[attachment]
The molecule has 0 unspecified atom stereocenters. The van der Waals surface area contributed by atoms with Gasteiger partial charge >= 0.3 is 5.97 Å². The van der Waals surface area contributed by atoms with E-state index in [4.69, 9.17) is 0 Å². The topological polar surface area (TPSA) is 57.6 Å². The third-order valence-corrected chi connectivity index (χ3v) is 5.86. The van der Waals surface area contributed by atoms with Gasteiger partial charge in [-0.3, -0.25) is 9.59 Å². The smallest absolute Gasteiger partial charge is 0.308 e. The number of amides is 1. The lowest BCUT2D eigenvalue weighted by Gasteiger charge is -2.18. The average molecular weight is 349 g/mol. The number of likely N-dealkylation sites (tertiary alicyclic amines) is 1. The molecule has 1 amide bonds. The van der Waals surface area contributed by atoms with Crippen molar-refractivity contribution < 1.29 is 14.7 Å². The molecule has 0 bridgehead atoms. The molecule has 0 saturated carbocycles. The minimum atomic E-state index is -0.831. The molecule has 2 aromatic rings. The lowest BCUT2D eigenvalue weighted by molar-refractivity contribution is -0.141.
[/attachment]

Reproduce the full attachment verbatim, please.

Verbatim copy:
The molecule has 0 unspecified atom stereocenters. The van der Waals surface area contributed by atoms with Gasteiger partial charge >= 0.3 is 5.97 Å². The van der Waals surface area contributed by atoms with E-state index in [4.69, 9.17) is 0 Å². The topological polar surface area (TPSA) is 57.6 Å². The third-order valence-corrected chi connectivity index (χ3v) is 5.86. The van der Waals surface area contributed by atoms with Gasteiger partial charge in [-0.3, -0.25) is 9.59 Å². The smallest absolute Gasteiger partial charge is 0.308 e. The number of amides is 1. The lowest BCUT2D eigenvalue weighted by Gasteiger charge is -2.18. The average molecular weight is 349 g/mol. The number of likely N-dealkylation sites (tertiary alicyclic amines) is 1. The molecule has 1 amide bonds. The van der Waals surface area contributed by atoms with Crippen molar-refractivity contribution < 1.29 is 14.7 Å². The molecule has 0 bridgehead atoms. The molecule has 0 saturated carbocycles. The minimum atomic E-state index is -0.831. The molecule has 2 aromatic rings. The lowest BCUT2D eigenvalue weighted by molar-refractivity contribution is -0.141.